12 hours now the work norm for nurses
MANILA, Philippines — The “exodus” of nurses due to low pay and poor working conditions has forced those who remain to work for 12 hours, according to a hospital employees union.
With nurses leaving for overseas, the 12-hour shift has become the norm due to understaffing, said De La Salle University (DLSU) Medical Center employees union president Vilma Garcia.
“Our ‘regular’ working hours is 12 hours; we can’t bring it back to eight hours anymore,” Garcia said in a briefing organized by the Federation of Free Workers.
Garcia said aside from the physical and mental stress on overworked nurses, the 12-hour duty is also affecting the quality of patient care.
She cited DLSU Medical Center, Cavite’s biggest hospital, which can only admit 43 percent of its 250-bed capacity, or around 107 patients.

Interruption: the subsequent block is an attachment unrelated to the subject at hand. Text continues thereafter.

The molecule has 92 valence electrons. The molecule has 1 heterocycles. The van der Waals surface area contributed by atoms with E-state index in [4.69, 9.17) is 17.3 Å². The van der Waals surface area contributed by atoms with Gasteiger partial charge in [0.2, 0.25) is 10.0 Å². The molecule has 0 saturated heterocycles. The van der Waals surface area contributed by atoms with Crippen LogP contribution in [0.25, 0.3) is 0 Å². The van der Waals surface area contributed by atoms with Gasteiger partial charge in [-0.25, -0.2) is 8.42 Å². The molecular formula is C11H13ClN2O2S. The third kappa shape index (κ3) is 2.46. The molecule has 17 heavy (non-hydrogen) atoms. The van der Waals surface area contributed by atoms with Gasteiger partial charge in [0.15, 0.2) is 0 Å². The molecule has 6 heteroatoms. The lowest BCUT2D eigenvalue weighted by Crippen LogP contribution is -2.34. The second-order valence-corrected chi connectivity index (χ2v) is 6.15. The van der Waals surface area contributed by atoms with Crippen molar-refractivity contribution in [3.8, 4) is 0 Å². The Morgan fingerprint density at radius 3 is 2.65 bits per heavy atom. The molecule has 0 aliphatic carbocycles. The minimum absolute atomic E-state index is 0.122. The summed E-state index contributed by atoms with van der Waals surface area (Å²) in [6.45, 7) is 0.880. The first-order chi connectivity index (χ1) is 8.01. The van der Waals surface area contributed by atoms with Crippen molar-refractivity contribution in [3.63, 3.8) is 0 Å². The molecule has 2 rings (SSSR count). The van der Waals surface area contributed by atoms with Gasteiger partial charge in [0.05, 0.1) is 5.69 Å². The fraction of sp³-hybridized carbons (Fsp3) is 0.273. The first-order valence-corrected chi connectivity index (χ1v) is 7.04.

A 250-bed capacity hospital requires 340 nurses. But DLSU Medical Center currently has only 100, so they can only admit patients at less than 50 percent capacity.
“Even if the patient has money, we can’t admit them simply because there’s no one to assist them,” she said, citing instances of patients who died at the emergency room without being admitted.
Garcia said private hospital nurses receive an entry-level monthly pay of between P12,500 and P16,000, while their counterparts in government hospitals receive P35,000.
She said the hospital provided allowances but these are not enough to stop the resignations. Even new hires resign in two years.
Nursing students are offered employment contracts in Germany and England where they can continue their studies to ensure that they will serve in the hospitals there, she said.
“So we are now searching all over the country to find nurses to recruit,” said Garcia.
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